As her husband sped toward University Hospital in Augusta, more than an hour from their home in Wilkes County, Sarah Smith just had to hang on and hope the contractions didn’t come sooner and that the jostling wouldn’t speed things up.
“That car ride – every time Saul, my husband, would take a turn I would say, (gasp) ‘Slow down! Don’t shake me!’” she said from her hospital bed at University. “It was an adventure.”
Eleanor Lynn Smith came in at 8 pounds, 1 ounce without incident hours later Aug. 14. Despite the distance, the family is loyal to University and its doctors and doesn’t mind traveling to get care at the hospital, Sarah Smith said.
“There was no question that we were going to come here,” she said.
But for many women in Georgia, the options for where to give birth have been dwindling rapidly as more hospitals close labor and delivery units or shut down altogether, particularly in rural areas.
The number of doctors who will deliver babies has also become increasingly scarce outside major metropolitan areas, and many of those are getting close to an age when obstetricians typically stop doing deliveries. A looming physician shortage nationwide and in Georgia will not help to reverse what some see as already disturbing trends for mothers and babies in the state and in other rural areas across the country.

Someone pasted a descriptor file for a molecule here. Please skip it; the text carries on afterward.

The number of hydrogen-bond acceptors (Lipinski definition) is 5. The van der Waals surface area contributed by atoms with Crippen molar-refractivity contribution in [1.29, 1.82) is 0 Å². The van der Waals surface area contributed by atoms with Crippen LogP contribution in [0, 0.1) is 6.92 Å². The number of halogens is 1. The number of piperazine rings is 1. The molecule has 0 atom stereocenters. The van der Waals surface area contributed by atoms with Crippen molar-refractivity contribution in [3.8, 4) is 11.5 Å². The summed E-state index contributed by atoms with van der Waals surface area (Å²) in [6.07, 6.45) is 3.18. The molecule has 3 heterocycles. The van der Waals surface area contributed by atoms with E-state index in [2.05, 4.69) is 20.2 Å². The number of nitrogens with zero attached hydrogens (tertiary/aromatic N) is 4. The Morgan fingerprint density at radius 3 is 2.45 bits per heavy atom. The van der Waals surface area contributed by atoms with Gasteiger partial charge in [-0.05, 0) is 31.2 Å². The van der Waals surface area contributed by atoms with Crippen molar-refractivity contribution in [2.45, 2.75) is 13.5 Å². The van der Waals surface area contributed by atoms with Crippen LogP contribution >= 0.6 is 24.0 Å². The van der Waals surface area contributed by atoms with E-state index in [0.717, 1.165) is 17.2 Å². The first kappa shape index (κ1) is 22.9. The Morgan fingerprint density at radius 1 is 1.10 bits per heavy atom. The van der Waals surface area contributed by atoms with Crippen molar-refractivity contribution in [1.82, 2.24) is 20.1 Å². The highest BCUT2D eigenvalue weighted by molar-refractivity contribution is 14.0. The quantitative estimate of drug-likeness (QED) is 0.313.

There was a lot of anecdotal evidence this was happening but Pat Cota, the executive director of the Georgia OBGyn Society, didn’t have evidence she could present to the state Legislature.
“She didn’t have any data to support all of those anecdotes,” said Dr. Adrienne Zertuche, an OB/GYN resident at Emory University.
Cota convinced Zertuche to look into it in 2010, calling programs and gathering evidence on labor and delivery hospitals and obstetricians.
What Zertuche found was unnerving.
“We knew there was going to be some issues,” she said. “But the fact that in our first study, over half of the areas outside metropolitan Atlanta were underserved or completely devoid of obstetric practitioners was shocking.”
Worse, when they began to look in 2011 at who was still delivering babies in these areas, many were on the verge of stopping or would be in the next few years because of their age. The study predicted that within five to 10 years, the number of underserved areas in the state would increase from 52 percent to 75 percent or that three-quarters of Georgia would be without adequate services.
Birthing centers have been closing at an accelerated pace. Five have closed just within the past two years, including those in Burke and Emanuel counties, and 34 have closed over the past 20 years, “which is just incredible,” Zertuche said.
That is affecting not only pregnant women, who must travel greater distances to get prenatal care or possibly go without, but also new mothers who need care after the birth, said Dr. Chad Ray, the OB/GYN residency director at Georgia Regents Medical Center. As a result, once rare complications are now becoming more commonplace, he said.
For instance, if a mother delivers, is not on contraception and gets pregnant again right away, the placenta might overgrow and invade nearby organs, creating the possibility for potentially life-threatening problems such as a hemorrhage.